On completing his Westminster course in 1926 Fenn joined the full-time staff of the SCM at its headquarters, Annandale House in London, as assistant general secretary alongside Tissington Tatlow. For the next ten years Fenn was occupied with study programmes, student conferences, and editing the journal Student World. In the process he acquired an immense amount of ecumenical experience including encounters with the Orthodox churches, and foreign travel to Germany, Bulgaria, and the USA, and other countries. Among the other SCM staff he also found his life partner, Kathleen Margaret (Kay) Harrison (1899–1999), daughter of William Arthur Harrison, farmer, of Grantham, Lincolnshire. They married at the Wesleyan church, Grantham, on 12 June 1929.

A shy and modest demeanour belied a sharp mind and strong character, and in 1936 Fenn's ecumenical interests and organizational skills came to the notice of J. H. Oldham, the leading lay ecumenist of the time, who recruited Fenn as his assistant in preparing the major ‘Life and work’ conference on ‘Church, Community, and State’ at Oxford in 1937. This event, together with the ‘Faith and Order’ conference following days later in Edinburgh, was a crucial step in the formation of the World Council of Churches. The constitution of the latter was laid down at a special conference in Utrecht in May 1938, at which Fenn served as minutes secretary. That same year Oldham initiated his Moot, a select study group of intellectuals devoted to examination of the bearing of faith on a society facing the threats of totalitarianism from without and moral confusion within. Theologians such as John Baillie and Alec Vidler were members but the majority were lay people like the literati T. S. Eliot and John Middleton Murry, the philosophers H. A. Hodges and Michael Polanyi, the academic administrators Walter Moberly and Hector Hetherington, and, most important of all, the sociologist Karl Mannheim. The Moot met three times a year from 1938 to 1947, and once again Fenn served as minutes secretary. His painstaking accuracy meant that full and verbatim records have been preserved of the exchanges of this extraordinary group.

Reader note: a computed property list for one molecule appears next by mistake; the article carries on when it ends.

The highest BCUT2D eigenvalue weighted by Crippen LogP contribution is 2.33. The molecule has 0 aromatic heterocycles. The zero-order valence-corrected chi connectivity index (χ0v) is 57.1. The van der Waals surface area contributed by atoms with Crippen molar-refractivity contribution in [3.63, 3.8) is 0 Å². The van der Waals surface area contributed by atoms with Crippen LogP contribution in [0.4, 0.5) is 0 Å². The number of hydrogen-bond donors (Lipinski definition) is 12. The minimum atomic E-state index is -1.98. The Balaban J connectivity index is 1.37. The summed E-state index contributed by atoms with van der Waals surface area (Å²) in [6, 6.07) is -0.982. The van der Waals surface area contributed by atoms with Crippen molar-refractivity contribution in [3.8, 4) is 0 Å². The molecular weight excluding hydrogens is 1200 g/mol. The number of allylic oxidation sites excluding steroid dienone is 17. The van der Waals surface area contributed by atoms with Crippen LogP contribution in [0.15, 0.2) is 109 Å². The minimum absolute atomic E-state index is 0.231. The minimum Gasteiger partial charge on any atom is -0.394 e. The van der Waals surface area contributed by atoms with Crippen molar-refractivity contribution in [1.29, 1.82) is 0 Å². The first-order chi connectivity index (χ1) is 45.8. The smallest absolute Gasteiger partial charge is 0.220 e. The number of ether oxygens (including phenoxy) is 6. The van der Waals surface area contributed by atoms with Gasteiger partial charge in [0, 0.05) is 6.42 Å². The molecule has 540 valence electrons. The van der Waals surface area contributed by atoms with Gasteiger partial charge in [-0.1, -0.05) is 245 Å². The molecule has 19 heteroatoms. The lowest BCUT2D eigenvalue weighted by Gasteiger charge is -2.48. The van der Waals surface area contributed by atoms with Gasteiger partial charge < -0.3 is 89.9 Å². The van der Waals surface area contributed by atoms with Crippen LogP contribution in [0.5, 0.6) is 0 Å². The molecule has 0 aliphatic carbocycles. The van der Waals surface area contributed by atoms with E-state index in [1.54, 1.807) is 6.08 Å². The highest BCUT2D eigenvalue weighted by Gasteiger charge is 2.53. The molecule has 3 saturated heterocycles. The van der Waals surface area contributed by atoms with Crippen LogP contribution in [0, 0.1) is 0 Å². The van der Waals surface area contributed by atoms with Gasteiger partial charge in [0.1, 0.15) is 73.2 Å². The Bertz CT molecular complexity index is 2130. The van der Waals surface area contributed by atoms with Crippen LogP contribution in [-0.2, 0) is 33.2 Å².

Fenn's unusually wide knowledge of the church scene, and personal contact with many of its leading figures, was no doubt significant in his being recruited in 1939 to join James Welch, head of religion at the BBC, as assistant director of religious broadcasting. Thus began what was arguably the most creative phase of his career. The outbreak of war in September 1939 saw BBC ‘religion’ being evacuated to Bristol (later to Bedford)—and facing new challenges of content and method in its programming. Among other initiatives Fenn was instrumental in creating the short breakfast-time slot Lift Up Your Hearts and the Sunday evening Think on These Things. He enjoyed working with such leading writers and broadcasters as C. E. M. Joad, C. S. Lewis, and Dorothy Sayers. Moreover, while he appeared diffident in the pulpit (he struggled with a stammer until middle life) his modest style ideally suited the intimacy of the studio microphone. Once while on a weekend broadcasting visit in the country he was talking with his hosts in their garden when a neighbour called out over the fence ‘Lift up your hearts!’ She did not know him but had instantly recognized his voice.